When I was pregnant with my daughter, due in mid-October, people told me it was a popular month for birthdays. Since fall is my favorite season, I was excited to have another reason to celebrate once temperatures fell below 80 degrees and the leaves started to change color. However, I was born in June and my brother in August, so I had no idea what a fall birthday is like from a child's perspective, especially if it's on the last day of October. Some are more superstitious than others, but everyone with an Oct. 31 due date wonders, "What does it mean if you give birth on Halloween?" Many women try to avoid a Halloween delivery because of its associations with "death, evil, and skeletons," reportedThe Guardian, but is there actually anything to be worried about?
OB-GYN Adrienne Zertuche has had plenty of women in her care with due dates on or near Halloween, and their reactions can differ. "When I tell patients that they are due on Halloween, most meet that information with a smirk. Some get excited and plan on dressing their newborn as a jack-o-lantern, while others are more superstitious and ask for tips on how to hasten or delay labor to avoid delivery on the day commemorating departed hallows," she says. So if you have negative feelings about Halloween because of your personal beliefs or superstitions, an Oct. 31 due date can be bad news. But for some women, it's an opportunity to get cute, Pinterest-worthy newborn photos.
If you're currently pregnant with the possibility of a Halloween birth, and this possibility freaks you out, Zertuche has a reassuring statistic. "In truth, less than 5 percent of women deliver on their actual due date. I remind all newly pregnant patients of this fact when their due date falls on a holiday, sibling’s birthday, or other remarkable date." And if you know in advance that you need to have a C-section, you have even more control over your child's birthday. "While it may vary based on your medical history, the date of a scheduled cesarean section is typically flexible and can be safely delayed by two to three days. Whether you want to avoid being scheduled on Halloween, or you like the thought of a pumpkin onesie, it is worthwhile asking your obstetrician if he or she can alter the scheduled surgery according to your preference," notes Zertuche.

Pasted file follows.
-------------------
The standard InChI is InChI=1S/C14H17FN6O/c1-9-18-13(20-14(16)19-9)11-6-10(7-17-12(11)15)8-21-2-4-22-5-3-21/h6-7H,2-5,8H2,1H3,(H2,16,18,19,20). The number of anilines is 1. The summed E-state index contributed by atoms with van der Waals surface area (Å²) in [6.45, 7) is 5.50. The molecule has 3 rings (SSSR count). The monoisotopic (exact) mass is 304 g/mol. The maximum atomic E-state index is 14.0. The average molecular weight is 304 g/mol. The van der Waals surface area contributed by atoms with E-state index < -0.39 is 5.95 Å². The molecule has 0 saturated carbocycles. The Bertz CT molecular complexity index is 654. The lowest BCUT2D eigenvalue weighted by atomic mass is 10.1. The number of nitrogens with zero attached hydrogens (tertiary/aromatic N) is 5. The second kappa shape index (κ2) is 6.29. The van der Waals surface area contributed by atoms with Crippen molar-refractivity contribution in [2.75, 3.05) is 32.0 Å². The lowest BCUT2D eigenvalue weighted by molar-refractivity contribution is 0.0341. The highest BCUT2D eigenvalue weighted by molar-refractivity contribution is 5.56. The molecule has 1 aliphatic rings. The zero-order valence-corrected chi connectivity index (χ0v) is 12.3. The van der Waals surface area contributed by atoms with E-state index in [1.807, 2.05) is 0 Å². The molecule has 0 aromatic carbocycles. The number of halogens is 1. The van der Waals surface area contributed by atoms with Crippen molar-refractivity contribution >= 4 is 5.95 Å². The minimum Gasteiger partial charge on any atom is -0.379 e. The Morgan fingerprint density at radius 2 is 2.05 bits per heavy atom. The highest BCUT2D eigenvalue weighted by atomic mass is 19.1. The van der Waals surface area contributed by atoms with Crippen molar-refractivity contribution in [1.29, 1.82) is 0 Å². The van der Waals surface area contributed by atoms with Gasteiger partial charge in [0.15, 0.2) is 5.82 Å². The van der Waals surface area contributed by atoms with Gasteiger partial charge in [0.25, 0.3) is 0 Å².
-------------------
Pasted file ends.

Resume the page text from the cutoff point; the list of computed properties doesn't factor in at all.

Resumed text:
While expectant mothers may have mixed feelings about giving birth on Halloween, it can be cool to have a birthday on the spookiest day of the year. In "What My Grandfather Taught Me About Being Born On Halloween," Molly Boyle describes her experience of sharing a Halloween birthday with her maternal grandfather. While Boyle acknowledges the difficulty of differentiating your birthday party from general Halloween festivities, she writes that "bartenders all over America are head-over-heels in solidarity with the Halloween birthday, and will quite often make any lil’ witch free drinks based on her ID alone." That may be cold comfort in childhood, but once you turn 21, you may decide that free drinks make up for overshadowed birthdays.
It's also helpful to learn about Halloween's origins, which aren't all witches and bad luck. According to The History Channel, our modern holiday started as an ancient Celtic festival to mark the end of the summer harvest season and the beginning of winter. Yes, the Celts thought the spirits of the dead could visit earth on Oct. 31, but they also believed this visitation could generate a form of luck in the ability to predict the future. The Irish also believed that Halloween could be a lucky day — women could follow certain formulas involving yarn or mirrors to learn the name of their future husband.
So what does it mean if you give birth on Halloween? Overall, a birthday on this holiday is what you make of it. If you feel superstitious and want your kid to have a separate birthday, it may be in your control to avoid a Halloween delivery. On the other hand, you may view your Halloween baby as an auspicious sign of luck.